This is an enthralling, well-researched book, that reveals many unknown new facts about the global cocaine industry. The book opens with a chapter focussing on the USA, the biggest market for the Cocaine industry, where 66% of Cocaine users exist. We then enter into the producing and transit phase of the drug and examine Colombia, Mexico and the Caribbean in detail. Colombia has the infamous Medellín and Cali cartels, much responsible for the initial production of Cocaine. The role of the FARC, AUC and the Colombian Civil War is documented and the political difficulties with America’s Plan Colombia and the extreme bribery involved in Colombian political life. In Mexico, we see how the various cartels such as Sinaloa, Juárez, Gulf and Tijuana have gone to war, recruiting the services of such paramilitaries as Los Zetas. The Caribbean covers Jamaica in detail and also Cuba, Haiti and the various tax haven islands. In Jamaica we see how politics have heavily influenced the gang culture and the rise of the Shower Posse is documented. In all of the Western producer country sphere, the USA and its policies is never far from the forefront. The ‘War on Drugs’ in force from many successive administrations at the White House, often focuses on producer and transit countries and is totally supported by draconian United Nations international legislation. The European market, in particular the United Kingdom is the second largest market for Cocaine and some countries here have introduced decriminalisation. In places such as Holland and Portugal, drug use is not penalised. The author explores how users are affected by the drug and explores addiction, in particular the problems of crack cocaine. In the final part of the book we look at possible legalisation solutions although, despite Feiling’s enthusiasm for this to happen, I fear it will be many generations before this becomes politically possible. Perhaps with potential cannabis decriminalisation and legalisation on the agenda, it will open up the doors for other narcotics to follow suit? I enjoyed the book and it really does go into detail on what is an interesting subject and a truly global industry.
The subject of the book makes it appealing and gives you the desire to part with the £6 or so it costs on Amazon. El Chapo is a buzz subject a folk-hero, a modern legend. He is head of the Sinaloa Cartel and in charge of one of the most lucrative drug-trading networks on the planet. However, I would seriously avoid buying this book as it is very poorly written and researched. There is nothing here that you would not get from surfing to Joaquin Loera Guzman’s wikipedia. The book is very short and can be read (with difficulty) in half an hour – only 25 pages of large type. It appears, due to the very poor standard of English that it is translated from another language (most probably Spanish). However, a professional translator was not consulted and it is most probably a simple transposition of Spanish newspaper articles, using Google Translate. It really is so poorly written that I can see no other explanation. I think that the author is simply coining in on El Chapo’s name and portraying him also in rather a negative light. I, for one, would not like to cross paths and offend such a potentially explosively dangerous man by character assassination which is basically what this book amounts to. A cheap poke at a cult figure and an attempt to coin in on someone else’s fame. For such a worthy and interesting subject it would pay heed, as an author, to do some proper research, to get on the actual ground in Sinaloa, and gain some true revelations which would be far more interesting than just casually reproducing evidence that is already in the public domain and doing a bad job of that also. A discredit to El Chapo and unworthy of any attention. AVOID!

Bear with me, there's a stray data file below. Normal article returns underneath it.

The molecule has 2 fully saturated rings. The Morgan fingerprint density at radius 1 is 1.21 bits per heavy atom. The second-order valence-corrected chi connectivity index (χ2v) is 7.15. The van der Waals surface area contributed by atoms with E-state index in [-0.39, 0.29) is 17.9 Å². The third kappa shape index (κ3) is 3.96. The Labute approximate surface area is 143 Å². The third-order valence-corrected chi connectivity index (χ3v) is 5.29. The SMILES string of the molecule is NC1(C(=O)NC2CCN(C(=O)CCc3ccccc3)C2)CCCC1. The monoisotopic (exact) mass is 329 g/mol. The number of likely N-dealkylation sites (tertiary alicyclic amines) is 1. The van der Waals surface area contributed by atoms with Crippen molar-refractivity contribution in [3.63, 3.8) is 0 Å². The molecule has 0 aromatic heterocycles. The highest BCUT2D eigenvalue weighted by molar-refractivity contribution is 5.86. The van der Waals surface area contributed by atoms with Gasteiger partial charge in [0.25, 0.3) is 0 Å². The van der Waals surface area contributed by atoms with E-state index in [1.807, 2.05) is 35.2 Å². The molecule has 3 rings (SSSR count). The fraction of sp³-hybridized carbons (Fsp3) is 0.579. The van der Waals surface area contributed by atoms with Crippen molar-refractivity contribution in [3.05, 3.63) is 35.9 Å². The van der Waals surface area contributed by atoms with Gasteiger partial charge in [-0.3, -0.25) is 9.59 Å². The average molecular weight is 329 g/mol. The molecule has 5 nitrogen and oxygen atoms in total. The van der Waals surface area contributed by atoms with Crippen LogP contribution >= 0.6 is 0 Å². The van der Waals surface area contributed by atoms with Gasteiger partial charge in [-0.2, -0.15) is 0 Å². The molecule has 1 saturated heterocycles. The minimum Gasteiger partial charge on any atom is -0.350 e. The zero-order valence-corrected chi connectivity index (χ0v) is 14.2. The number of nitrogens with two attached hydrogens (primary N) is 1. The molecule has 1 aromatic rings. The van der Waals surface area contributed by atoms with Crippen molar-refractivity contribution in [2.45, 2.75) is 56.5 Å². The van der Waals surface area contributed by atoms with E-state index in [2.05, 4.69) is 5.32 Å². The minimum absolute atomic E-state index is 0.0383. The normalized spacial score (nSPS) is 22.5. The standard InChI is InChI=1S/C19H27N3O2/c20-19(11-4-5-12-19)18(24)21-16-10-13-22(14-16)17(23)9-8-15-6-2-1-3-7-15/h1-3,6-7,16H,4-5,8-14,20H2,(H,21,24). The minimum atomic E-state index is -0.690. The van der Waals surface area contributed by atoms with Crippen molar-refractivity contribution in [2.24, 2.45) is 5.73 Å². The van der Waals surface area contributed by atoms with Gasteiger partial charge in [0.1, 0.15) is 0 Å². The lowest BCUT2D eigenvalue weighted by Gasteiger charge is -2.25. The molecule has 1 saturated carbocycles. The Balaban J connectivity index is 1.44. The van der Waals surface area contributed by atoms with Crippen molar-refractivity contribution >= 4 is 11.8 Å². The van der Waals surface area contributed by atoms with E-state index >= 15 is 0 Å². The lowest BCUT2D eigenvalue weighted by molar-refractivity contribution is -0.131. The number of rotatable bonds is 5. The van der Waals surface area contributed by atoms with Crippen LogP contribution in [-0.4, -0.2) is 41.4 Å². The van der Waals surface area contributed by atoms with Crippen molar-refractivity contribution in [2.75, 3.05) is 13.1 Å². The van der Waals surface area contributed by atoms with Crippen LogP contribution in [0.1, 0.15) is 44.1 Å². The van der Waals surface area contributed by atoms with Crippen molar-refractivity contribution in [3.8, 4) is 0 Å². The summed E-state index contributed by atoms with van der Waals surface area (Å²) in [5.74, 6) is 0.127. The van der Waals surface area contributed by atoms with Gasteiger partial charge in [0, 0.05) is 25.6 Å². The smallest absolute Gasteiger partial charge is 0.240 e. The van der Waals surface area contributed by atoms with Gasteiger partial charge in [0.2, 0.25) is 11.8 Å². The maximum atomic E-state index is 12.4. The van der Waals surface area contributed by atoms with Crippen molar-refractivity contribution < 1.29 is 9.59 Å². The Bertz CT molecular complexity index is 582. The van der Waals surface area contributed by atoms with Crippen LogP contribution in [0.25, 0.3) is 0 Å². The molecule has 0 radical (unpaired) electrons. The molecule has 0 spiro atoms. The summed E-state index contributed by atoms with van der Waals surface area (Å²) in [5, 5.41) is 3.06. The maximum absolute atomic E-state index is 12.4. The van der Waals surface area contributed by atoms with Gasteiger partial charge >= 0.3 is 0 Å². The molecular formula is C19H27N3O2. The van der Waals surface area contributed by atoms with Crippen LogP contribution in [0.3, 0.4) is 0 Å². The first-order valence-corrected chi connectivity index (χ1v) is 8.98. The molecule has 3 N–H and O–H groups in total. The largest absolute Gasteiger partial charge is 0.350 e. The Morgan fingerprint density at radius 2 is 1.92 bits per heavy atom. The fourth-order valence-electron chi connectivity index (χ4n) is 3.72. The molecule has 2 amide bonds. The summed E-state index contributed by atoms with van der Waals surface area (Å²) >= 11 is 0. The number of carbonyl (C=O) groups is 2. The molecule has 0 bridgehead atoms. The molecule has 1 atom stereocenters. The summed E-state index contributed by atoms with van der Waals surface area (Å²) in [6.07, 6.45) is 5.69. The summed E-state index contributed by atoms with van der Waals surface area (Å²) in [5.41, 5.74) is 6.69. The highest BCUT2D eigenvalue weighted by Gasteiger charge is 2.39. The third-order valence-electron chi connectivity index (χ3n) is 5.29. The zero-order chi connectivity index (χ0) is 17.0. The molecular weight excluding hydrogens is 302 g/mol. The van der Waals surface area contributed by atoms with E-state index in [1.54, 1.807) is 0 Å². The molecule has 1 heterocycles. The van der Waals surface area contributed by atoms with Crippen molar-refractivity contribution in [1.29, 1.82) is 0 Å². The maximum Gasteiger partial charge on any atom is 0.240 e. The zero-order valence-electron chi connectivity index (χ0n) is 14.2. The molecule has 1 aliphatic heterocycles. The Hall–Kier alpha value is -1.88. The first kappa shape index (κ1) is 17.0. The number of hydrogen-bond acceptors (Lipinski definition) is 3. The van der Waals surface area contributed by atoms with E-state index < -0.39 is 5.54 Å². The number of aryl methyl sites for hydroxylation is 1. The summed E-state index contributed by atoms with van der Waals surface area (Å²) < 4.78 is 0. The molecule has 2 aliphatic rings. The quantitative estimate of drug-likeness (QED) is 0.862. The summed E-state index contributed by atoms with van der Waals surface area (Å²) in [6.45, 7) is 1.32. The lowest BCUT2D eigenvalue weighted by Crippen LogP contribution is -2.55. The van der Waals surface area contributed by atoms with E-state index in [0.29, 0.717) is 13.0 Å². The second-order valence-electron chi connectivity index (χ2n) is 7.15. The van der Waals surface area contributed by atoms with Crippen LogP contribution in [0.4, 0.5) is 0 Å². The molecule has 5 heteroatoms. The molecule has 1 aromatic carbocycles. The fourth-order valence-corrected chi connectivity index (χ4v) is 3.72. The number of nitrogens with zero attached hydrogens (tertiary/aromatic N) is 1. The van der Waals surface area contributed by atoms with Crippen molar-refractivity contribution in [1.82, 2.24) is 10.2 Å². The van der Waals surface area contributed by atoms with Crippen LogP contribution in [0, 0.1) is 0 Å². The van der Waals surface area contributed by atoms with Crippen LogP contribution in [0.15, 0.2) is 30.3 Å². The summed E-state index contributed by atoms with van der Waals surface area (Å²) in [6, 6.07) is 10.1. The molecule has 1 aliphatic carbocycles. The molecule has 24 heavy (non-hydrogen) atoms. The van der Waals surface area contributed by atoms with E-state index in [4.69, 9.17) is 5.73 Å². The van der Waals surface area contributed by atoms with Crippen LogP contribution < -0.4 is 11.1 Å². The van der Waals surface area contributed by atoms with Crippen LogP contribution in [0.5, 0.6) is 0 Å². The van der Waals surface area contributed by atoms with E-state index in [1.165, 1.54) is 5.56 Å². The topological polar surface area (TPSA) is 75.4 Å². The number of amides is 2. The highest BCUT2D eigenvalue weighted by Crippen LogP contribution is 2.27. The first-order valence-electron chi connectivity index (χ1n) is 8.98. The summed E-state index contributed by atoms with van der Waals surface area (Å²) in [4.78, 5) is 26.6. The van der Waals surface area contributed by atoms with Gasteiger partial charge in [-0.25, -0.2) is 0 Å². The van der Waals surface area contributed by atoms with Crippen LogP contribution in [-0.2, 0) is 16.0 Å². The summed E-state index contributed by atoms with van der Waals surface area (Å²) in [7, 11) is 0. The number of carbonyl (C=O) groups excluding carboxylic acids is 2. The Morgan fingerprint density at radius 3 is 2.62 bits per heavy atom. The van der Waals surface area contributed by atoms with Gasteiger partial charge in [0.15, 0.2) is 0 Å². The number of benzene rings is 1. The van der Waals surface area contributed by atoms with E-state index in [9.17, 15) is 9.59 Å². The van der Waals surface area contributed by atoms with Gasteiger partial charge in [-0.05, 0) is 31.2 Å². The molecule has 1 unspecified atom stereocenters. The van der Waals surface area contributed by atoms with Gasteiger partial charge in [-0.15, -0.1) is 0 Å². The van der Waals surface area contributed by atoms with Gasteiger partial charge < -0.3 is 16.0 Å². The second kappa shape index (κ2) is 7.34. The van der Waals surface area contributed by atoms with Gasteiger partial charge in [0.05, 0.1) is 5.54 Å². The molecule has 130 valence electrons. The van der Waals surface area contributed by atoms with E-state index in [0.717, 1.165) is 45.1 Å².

The author is a military expert and the phrase he coins to determine Mexico’s narcotics problem is a ‘mosaic cartel war’. This book analyses in detail the various cartels that are present in Mexico that operate in a highly competitive, highly profitable, highly illegal, immensely violent global industry. The Mexican cartels mainly provide a distribution service for the drug-producing areas of South America, and provide the market pathway into the riches of the United States. Thus, the problem in Mexico is very much in tandem a US problem and therefore a valid area of study for the US Military. The cartels are vast and all very different: Sinaloa, Tijuana, Gulf, Beltrán-Leyva,Juarez, La Familia Michoacana & Los Zetas – these are the main cartels although subdivisions exist and other splinter groups may assist various different bodies in the distribution and enforcement of the criminal activity. There are alliances among the cartels in addition to disputes and the intra-cartel warfare can be particularly brutal. The Mexican State utilise many strategies from military to political to law enforcement policing, and they are often backed up from the USA with it Merida initiative. Solutions to the conflicts and problem are provided in detail and range from legalisation of drugs, in particular in the USA and also improved military and law enforcement tactics. This study is comprehensive and provides much detail on a very complex subject. I don’t think that any immediate solution is on the horizon for Mexico and for if it is not to exist as a failed state the cartels and their power are an issue which must not be allowed to further escalate out of control.